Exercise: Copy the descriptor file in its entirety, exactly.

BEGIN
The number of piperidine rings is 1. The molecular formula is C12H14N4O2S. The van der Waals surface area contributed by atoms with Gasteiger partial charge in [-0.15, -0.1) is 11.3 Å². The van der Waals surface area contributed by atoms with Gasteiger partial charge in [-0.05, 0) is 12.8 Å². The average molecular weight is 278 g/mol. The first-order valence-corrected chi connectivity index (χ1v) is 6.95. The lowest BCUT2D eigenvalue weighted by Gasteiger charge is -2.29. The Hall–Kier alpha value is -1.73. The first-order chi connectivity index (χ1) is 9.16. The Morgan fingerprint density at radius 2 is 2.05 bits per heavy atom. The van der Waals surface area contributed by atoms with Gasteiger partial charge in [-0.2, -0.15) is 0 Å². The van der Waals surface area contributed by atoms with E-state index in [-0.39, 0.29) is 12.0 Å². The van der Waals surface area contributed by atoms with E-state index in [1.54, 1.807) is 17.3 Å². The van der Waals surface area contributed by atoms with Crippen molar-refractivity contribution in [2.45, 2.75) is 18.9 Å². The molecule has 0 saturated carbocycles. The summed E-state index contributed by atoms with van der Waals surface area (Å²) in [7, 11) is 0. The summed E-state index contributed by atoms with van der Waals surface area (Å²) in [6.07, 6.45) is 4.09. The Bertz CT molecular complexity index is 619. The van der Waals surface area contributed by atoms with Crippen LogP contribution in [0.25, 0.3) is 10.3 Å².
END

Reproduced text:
The number of piperidine rings is 1. The molecular formula is C12H14N4O2S. The van der Waals surface area contributed by atoms with Gasteiger partial charge in [-0.15, -0.1) is 11.3 Å². The van der Waals surface area contributed by atoms with Gasteiger partial charge in [-0.05, 0) is 12.8 Å². The average molecular weight is 278 g/mol. The first-order valence-corrected chi connectivity index (χ1v) is 6.95. The lowest BCUT2D eigenvalue weighted by Gasteiger charge is -2.29. The Hall–Kier alpha value is -1.73. The first-order chi connectivity index (χ1) is 9.16. The Morgan fingerprint density at radius 2 is 2.05 bits per heavy atom. The van der Waals surface area contributed by atoms with Gasteiger partial charge in [-0.2, -0.15) is 0 Å². The van der Waals surface area contributed by atoms with E-state index in [-0.39, 0.29) is 12.0 Å². The van der Waals surface area contributed by atoms with E-state index in [1.54, 1.807) is 17.3 Å². The van der Waals surface area contributed by atoms with Crippen molar-refractivity contribution in [2.45, 2.75) is 18.9 Å². The molecule has 0 saturated carbocycles. The summed E-state index contributed by atoms with van der Waals surface area (Å²) in [7, 11) is 0. The summed E-state index contributed by atoms with van der Waals surface area (Å²) in [6.07, 6.45) is 4.09. The Bertz CT molecular complexity index is 619. The van der Waals surface area contributed by atoms with Crippen LogP contribution in [0.25, 0.3) is 10.3 Å².